LCBO says sales reached record $5.57B last fiscal year
CEO says LCBO to face more 'competitive landscape' next year
The Liquor Control Board of Ontario says its sales reached a record $5.57 billion last year and three out of its top five selling stores are in Toronto.
The provincial agency said its financial results for fiscal 2015-16 show a net sales growth of 6.8 per cent. It sold $2.13 billion worth of spirits, $1.96 billion worth of wine, including vintages, $1.18 billion worth of beer and cider, and $88.5 million worth of gift cards. The sales of beer and cider rose by 11.7 per cent, the largest increase of any category.
The LCBO transferred a dividend of $1.935 billion to the Ontario government, $130 million more than the year before. Net income for 2015-16 was $1.97 billion, an increase of 8.2 per cent. The agency said it was the 21st year of record sales.
"In the year ahead, LCBO will face a more competitive landscape, but by continuing to invest in training our frontline staff as product knowledge experts, innovations like e-commerce, and upgrading and expanding our store network, LCBO is well-positioned to deliver an excellent shopping experience and financial dividends for the people of Ontario," LCBO President and CEO George Soleas said in a statement.
Its top five selling stores are: the Queens Quay store in Toronto with $51.1 million in sales, the Summerhill store in Toronto with $47.2 million; the Rideau Street and King Edward Avenue store in Ottawa with $30.4 million; the Laird Drive and Eglinton Avenue East store with $29.3 million; and the store at Weston Road and Highway 7 in Woodbridge with $27.9 million.
"Fiscal 2015-16's record numbers are the result of a continued focus on helpful and knowledgeable customer experiences, expense management and positive market conditions," Soleas said.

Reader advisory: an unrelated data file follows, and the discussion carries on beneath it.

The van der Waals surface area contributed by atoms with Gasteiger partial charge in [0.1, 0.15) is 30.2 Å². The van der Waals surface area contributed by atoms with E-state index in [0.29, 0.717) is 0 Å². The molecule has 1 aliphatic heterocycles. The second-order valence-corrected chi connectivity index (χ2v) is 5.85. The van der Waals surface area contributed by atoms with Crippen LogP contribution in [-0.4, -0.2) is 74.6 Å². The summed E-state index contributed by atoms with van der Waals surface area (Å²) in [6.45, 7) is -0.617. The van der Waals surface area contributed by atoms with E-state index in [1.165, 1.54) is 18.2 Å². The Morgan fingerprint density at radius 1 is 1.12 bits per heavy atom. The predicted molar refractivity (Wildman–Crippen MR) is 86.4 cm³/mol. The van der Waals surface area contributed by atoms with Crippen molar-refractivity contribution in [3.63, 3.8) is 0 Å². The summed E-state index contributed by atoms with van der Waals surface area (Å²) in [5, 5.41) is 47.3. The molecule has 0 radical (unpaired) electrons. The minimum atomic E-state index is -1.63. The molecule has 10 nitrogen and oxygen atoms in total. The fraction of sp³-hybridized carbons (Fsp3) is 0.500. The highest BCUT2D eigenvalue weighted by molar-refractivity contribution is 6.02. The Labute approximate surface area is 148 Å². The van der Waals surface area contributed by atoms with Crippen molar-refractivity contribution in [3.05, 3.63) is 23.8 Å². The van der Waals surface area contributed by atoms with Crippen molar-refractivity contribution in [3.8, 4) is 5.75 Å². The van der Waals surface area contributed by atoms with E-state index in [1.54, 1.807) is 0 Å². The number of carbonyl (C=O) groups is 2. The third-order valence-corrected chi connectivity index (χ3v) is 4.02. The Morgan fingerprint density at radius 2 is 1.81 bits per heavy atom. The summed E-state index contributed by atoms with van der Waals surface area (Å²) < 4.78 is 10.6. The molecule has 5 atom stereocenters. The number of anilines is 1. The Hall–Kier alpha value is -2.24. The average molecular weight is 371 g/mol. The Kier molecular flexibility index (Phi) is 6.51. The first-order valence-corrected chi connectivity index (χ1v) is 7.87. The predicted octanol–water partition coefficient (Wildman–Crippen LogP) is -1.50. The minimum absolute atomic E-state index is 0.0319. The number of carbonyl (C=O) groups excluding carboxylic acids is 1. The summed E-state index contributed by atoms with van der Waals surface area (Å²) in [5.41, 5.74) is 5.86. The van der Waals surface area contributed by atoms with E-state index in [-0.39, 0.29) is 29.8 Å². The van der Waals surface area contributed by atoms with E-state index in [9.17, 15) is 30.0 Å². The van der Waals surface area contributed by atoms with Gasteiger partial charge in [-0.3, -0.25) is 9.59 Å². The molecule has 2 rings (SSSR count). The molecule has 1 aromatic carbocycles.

Genevieve Tomney, media relations co-ordinator for the LCBO in Toronto, said the LCBO will likely face more competition from grocery stores as the marketplace for alcohol grows in Ontario.
"It's an expanded marketplace," she said. "We are seeing other avenues where people can buy beer, and soon, cider and wine."
Last fiscal year, the LCBO become the wholesale supplier of beer in grocery stores. Sales of beer to grocery stores for four months, which started in December 2015, reached a total of $7.9 million. Later this year, the LCBO will be the wholesale supplier of cider and wine in grocery stores.
Tomney said the financial results show the growing popularity of cider in the province.
"The industry has just grown so much," she said. "We are working with Ontario cider producers to help foster that growth. It doesn't hurt that the product is really good. Some of the world's best ciders are made right here in Ontario."
Sales of Ontario cider have more than quadrupled within the last three years, with a total of $17.6 million sold in fiscal 2015-16.
Craft ciders, almost a third of these sales, grew 54 per cent over last year with sales of $5.1 million. Single-serve cans account for 72 per cent of all cider sales and almost all of the growth.
Sales of Ontario craft spirits rose 64 per cent to $3.7 million while sales of Ontario craft beer rose 35 per cent to $69 million.